You get to Atlanta, Man, and Things Change

Why invest in bonds when Georgia Power (stock ticker: Southern Company SO) pays a higher rate and the Public Service Commission will do whatever necessary to insure that the company maintains a certain level of profitability?  Case in point: Georgia Power (and other utilities) tell the PSC how much money their fuel will cost to power their plants, and the PSC approves rate increases to pass that cost along to ratepayers instead of shareholders.  The PSC essentially gives Ga Power whatever they ask for — if you ask me that kind of policy dis-incentivizes profit-driven planning by the utility, but hey that’s how it works and I guess Georgians aren’t smart enough to figure that out, or else they would elect a more consumer friendly PSC.  The public gets the public service commission they deserve.

Anyway, Georgia Power had a screwed up internal forecasting model which had the utility budgeting for more capacity from lower cost fuel plants than those plants could actually yield.  OK, says the PSC, it cost more than you thought so we’ll get ratepayers to subsidize that amount after the fact.  But, Georgia Power has the gall to go the commission and say because of our error in forecasting we should also be compensated for the interest we had to pay.  In other words, Georgia Power has their profits entirely protected by the Public Service Commission, and if they correctly do their math and tell the PSC what they need in advance, the PSC will make sure that ratepayers subsidize all of it.  But now Georgia Power is saying we screwed up, we didn’t ask for the right amount in advance and we had to pay $4,000,000 interest, and now we think ratepayers should bail our shareholders out of our error.

And guess what?  The PSC agreed with Georgia Power, voting down an amendment by Angela Spier 3-2.  Guess who the deciding vote was?  If you guessed then you are correct.  I guess Chuck’s forgotten his campaign promise to require “performance based rate-making” and all of the other crap he told the gullible AJC editorial board in order to get their endorsement.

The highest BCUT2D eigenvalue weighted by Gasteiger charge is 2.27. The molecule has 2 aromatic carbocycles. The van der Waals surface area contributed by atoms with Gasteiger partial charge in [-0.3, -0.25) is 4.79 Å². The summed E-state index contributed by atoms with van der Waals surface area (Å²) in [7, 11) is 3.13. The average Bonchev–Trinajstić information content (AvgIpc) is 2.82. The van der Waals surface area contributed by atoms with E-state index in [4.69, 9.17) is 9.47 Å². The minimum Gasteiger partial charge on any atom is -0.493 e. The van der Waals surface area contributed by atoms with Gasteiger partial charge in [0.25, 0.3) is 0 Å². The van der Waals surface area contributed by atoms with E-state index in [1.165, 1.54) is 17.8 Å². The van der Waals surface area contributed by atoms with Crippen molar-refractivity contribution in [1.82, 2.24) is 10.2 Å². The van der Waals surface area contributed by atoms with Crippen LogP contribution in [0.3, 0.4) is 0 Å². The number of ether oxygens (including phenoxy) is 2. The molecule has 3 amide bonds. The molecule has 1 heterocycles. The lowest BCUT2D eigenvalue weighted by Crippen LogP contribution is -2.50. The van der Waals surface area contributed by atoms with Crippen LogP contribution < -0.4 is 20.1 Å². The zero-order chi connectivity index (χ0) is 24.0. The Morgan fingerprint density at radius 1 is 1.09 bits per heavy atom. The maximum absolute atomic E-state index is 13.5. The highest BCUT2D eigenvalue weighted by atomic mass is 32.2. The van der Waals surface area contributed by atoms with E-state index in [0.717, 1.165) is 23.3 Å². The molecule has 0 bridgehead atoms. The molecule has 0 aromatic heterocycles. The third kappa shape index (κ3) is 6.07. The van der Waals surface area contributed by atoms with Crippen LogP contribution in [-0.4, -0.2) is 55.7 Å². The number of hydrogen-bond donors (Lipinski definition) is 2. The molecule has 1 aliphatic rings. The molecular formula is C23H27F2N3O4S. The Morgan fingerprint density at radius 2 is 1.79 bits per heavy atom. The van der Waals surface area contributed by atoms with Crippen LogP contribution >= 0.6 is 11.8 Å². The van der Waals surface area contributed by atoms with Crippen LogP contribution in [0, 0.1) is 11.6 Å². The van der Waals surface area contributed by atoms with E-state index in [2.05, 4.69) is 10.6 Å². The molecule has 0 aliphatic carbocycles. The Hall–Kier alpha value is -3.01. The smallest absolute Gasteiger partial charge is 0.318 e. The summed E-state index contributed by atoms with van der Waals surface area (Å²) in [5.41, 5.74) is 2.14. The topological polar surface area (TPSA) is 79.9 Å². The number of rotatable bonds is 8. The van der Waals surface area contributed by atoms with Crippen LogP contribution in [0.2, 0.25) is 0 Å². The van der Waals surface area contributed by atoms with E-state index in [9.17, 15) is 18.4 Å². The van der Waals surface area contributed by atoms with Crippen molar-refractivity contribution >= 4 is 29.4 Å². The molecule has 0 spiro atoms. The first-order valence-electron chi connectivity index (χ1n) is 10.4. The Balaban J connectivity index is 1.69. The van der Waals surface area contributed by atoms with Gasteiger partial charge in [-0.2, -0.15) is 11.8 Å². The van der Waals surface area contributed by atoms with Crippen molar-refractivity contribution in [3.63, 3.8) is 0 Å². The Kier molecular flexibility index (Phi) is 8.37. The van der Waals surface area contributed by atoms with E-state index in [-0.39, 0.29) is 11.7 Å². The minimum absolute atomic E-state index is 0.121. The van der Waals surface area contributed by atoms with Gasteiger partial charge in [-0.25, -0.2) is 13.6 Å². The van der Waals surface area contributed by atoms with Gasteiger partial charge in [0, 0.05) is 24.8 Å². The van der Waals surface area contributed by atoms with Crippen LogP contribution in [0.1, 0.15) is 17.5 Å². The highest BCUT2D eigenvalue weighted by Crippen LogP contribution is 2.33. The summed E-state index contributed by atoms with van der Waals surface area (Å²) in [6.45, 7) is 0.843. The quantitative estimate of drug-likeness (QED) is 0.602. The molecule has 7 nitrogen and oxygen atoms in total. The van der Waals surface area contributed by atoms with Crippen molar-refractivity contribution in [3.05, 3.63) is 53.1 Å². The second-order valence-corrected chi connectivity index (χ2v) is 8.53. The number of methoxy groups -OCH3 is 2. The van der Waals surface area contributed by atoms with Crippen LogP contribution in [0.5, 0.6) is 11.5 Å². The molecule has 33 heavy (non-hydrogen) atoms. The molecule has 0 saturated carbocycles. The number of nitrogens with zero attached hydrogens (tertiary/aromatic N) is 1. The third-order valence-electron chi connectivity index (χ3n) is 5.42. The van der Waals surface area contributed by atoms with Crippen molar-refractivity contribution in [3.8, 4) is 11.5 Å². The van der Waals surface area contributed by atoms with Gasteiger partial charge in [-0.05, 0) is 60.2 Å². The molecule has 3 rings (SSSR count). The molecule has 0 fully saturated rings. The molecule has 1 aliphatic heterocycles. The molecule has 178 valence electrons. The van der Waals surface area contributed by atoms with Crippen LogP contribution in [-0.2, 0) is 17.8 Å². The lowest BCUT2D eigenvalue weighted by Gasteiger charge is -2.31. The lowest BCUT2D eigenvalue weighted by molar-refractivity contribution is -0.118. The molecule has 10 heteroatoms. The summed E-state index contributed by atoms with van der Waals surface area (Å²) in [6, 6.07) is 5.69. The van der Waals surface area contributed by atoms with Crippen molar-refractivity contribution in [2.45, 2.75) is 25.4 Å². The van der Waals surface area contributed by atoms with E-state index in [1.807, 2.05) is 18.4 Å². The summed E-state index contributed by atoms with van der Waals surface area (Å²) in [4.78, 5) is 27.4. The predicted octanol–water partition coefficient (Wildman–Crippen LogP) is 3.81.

You know what the most scandalous thing of all is, though?  Georgia Power screwed up a forecasting formula which cost the company $4,000,000 in interest.  Thomas Fanning, an executive Vice President who is also CFO and Treasurer, got a $800,000 bonus in 2005.  Raise your hand if you can make a mistake at your job that costs your company $4,000,000, get a nearly $1,000,000 yearly bonus and then have 3 government bureaucrats vote to have 9,000,000 Georgians bail you out.   If only Georgia Power was in the mass transit business, we might be able to get some of our legislators attention when this stuff happens.


  1. What in the world did people expect when we have a 100% republican PSC?

    I imagined that the good conservative voters of GA willingly gave corporate interests a blank check when it came to utility regulation!

    If I’m not mistaken this was the race where the sole democrat was voted out & replaced by a utility company lobbyist!